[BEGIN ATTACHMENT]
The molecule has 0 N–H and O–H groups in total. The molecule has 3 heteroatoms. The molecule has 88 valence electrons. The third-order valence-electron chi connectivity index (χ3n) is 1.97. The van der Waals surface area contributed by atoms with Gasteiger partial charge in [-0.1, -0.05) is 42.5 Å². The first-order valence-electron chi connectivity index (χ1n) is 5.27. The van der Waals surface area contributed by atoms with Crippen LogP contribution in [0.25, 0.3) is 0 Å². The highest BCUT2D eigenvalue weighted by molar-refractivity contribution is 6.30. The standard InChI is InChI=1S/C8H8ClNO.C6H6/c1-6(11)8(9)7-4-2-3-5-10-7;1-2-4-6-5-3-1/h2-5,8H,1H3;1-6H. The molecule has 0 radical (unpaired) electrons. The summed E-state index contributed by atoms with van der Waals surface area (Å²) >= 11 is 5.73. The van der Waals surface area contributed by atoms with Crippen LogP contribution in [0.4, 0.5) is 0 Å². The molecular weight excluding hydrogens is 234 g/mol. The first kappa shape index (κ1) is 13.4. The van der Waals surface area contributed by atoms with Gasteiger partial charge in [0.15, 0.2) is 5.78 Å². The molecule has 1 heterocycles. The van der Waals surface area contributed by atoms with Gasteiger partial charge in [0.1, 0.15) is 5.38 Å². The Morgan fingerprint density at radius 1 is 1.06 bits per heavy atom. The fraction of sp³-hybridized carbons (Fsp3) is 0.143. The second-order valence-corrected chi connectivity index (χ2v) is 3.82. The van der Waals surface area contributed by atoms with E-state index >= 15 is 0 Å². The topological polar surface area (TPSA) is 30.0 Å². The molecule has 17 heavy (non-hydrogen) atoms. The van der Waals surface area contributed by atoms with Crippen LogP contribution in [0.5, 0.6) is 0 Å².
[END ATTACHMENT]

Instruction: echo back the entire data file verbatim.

The molecule has 0 N–H and O–H groups in total. The molecule has 3 heteroatoms. The molecule has 88 valence electrons. The third-order valence-electron chi connectivity index (χ3n) is 1.97. The van der Waals surface area contributed by atoms with Gasteiger partial charge in [-0.1, -0.05) is 42.5 Å². The first-order valence-electron chi connectivity index (χ1n) is 5.27. The van der Waals surface area contributed by atoms with Crippen LogP contribution in [0.25, 0.3) is 0 Å². The highest BCUT2D eigenvalue weighted by molar-refractivity contribution is 6.30. The standard InChI is InChI=1S/C8H8ClNO.C6H6/c1-6(11)8(9)7-4-2-3-5-10-7;1-2-4-6-5-3-1/h2-5,8H,1H3;1-6H. The molecule has 0 radical (unpaired) electrons. The summed E-state index contributed by atoms with van der Waals surface area (Å²) >= 11 is 5.73. The van der Waals surface area contributed by atoms with Crippen LogP contribution in [0.4, 0.5) is 0 Å². The molecular weight excluding hydrogens is 234 g/mol. The first kappa shape index (κ1) is 13.4. The van der Waals surface area contributed by atoms with Gasteiger partial charge in [0.15, 0.2) is 5.78 Å². The molecule has 1 heterocycles. The van der Waals surface area contributed by atoms with Gasteiger partial charge in [0.1, 0.15) is 5.38 Å². The Morgan fingerprint density at radius 1 is 1.06 bits per heavy atom. The fraction of sp³-hybridized carbons (Fsp3) is 0.143. The second-order valence-corrected chi connectivity index (χ2v) is 3.82. The van der Waals surface area contributed by atoms with E-state index >= 15 is 0 Å². The topological polar surface area (TPSA) is 30.0 Å². The molecule has 17 heavy (non-hydrogen) atoms. The van der Waals surface area contributed by atoms with Crippen LogP contribution in [0.5, 0.6) is 0 Å².